PC with built-in 3D Scanner and Projector for Under $2K

You could go to the official HP web site (, which has photos of hands, and origami, and phrases like “express yourself” that don’t tell you anything about what this thing actually is.

Or read some of the reports of people who have actually used it. The HP Sprout is a desktop touch screen computer that comes with an integrated 3D scanner and projector and the Touch Mat, which looks kind of like a big mouse pad but has a capacitive touch surface. The projector also can project images onto the surface of the 20-inch mat, which you can then interact with – like a keyboard, piano keys, or a drawing pad.

The best description I’ve seen yet is PCMag’s, including more on the 3D scanning ability.  One limitation on the scanner, according to CNET:

“Right now, the Sprout only scans the top half of objects — the part facing up toward the Illuminator’s cameras — but sometime next spring, HP promises support for full 3D scanning. There’s also a plan to have the Sprout send its data to 3D printers, too.”

Yes, you have to put up with Windows 8, but you can get this all-in-one package in about two weeks for $1899.99.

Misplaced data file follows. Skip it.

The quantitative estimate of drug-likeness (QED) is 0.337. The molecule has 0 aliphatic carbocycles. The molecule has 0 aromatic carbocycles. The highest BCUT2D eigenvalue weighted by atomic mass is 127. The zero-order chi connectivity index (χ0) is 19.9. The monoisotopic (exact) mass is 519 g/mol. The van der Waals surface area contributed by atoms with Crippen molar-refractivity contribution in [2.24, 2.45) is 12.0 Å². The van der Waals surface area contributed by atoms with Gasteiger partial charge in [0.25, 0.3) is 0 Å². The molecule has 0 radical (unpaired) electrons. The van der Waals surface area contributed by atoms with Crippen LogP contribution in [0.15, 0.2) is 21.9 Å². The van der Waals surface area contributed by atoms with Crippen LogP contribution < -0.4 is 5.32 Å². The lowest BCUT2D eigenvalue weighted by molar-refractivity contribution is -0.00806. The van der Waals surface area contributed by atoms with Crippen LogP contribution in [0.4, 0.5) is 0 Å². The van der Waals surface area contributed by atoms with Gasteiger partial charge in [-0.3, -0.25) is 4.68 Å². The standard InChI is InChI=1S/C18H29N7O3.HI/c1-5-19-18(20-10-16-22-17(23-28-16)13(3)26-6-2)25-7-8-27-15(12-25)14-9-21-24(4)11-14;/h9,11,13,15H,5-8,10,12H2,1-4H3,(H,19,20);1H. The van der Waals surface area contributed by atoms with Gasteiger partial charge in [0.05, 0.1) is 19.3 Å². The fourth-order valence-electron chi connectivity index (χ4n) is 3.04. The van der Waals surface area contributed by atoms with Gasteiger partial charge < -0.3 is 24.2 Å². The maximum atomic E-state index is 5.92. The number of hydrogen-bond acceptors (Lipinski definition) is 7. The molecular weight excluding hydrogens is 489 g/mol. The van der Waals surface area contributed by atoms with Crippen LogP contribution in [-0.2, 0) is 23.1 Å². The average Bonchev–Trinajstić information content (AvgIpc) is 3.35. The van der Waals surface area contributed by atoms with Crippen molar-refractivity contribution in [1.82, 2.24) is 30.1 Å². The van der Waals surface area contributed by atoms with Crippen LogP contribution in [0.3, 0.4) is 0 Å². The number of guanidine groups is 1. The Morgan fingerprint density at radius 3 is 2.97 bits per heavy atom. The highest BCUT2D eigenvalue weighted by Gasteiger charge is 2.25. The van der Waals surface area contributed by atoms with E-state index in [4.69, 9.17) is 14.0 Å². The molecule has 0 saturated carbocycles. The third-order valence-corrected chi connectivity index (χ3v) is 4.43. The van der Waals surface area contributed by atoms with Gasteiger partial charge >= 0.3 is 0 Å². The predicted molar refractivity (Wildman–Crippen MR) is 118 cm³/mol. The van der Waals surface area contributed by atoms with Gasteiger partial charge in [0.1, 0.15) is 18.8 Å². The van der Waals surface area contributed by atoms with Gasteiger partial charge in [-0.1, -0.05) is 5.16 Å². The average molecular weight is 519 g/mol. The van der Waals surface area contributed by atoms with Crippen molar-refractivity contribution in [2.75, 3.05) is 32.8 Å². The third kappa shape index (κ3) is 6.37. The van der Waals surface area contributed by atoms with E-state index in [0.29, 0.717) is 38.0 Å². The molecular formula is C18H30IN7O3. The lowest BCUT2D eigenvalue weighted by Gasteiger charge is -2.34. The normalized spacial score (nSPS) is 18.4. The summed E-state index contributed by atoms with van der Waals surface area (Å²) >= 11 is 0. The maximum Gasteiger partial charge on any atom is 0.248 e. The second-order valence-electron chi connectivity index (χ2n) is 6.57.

For more photos, check out The Verge:

HP Sprout. Source:
Passenger Pigeon

Virtual Passenger Pigeon Bones and Digital Zooarchaeology

Digital model of passenger pigeon humerus
Digital model of a passenger pigeon humerus createdfrom an archaeological site. Created by the Virtual Curation Laboratory, Virginia Commonwealth University.

On the 100th anniversary of the extinction of the passenger pigeon, the Virtual Curation Laboratory at Virginia Commonwealth University has just posted the results of a project to create 3D models of passenger pigeon bones. Most of the source bones were excavated from an archaeological site in Virginia. Its a fantastic idea that will make easier for everyone, including scientists trying to identify passenger pigeon at archaeological and paleontological sites.

There are already hundreds of prehistoric sites where this bird has been identified, but it is surprisingly less common to have passenger pigeon identified from historic period archaeological sites.  One factor complicating their identification in historical sites is the challenge of distinguishing passenger pigeon from the similarly sized rock dove, or common pigeon (Columba livia), that  was introduced to North America in the 1600s.  Often when pigeon bones of a certain size are found in historic period sites, they are classified only as Columbidae, or pigeon. It would be nice to see the VCL also produce 3D models of the rock dove, so zooarchaeologists without access to a comprehensive faunal collection might be better able to distinguish these two species.

For more information, see the VCL website.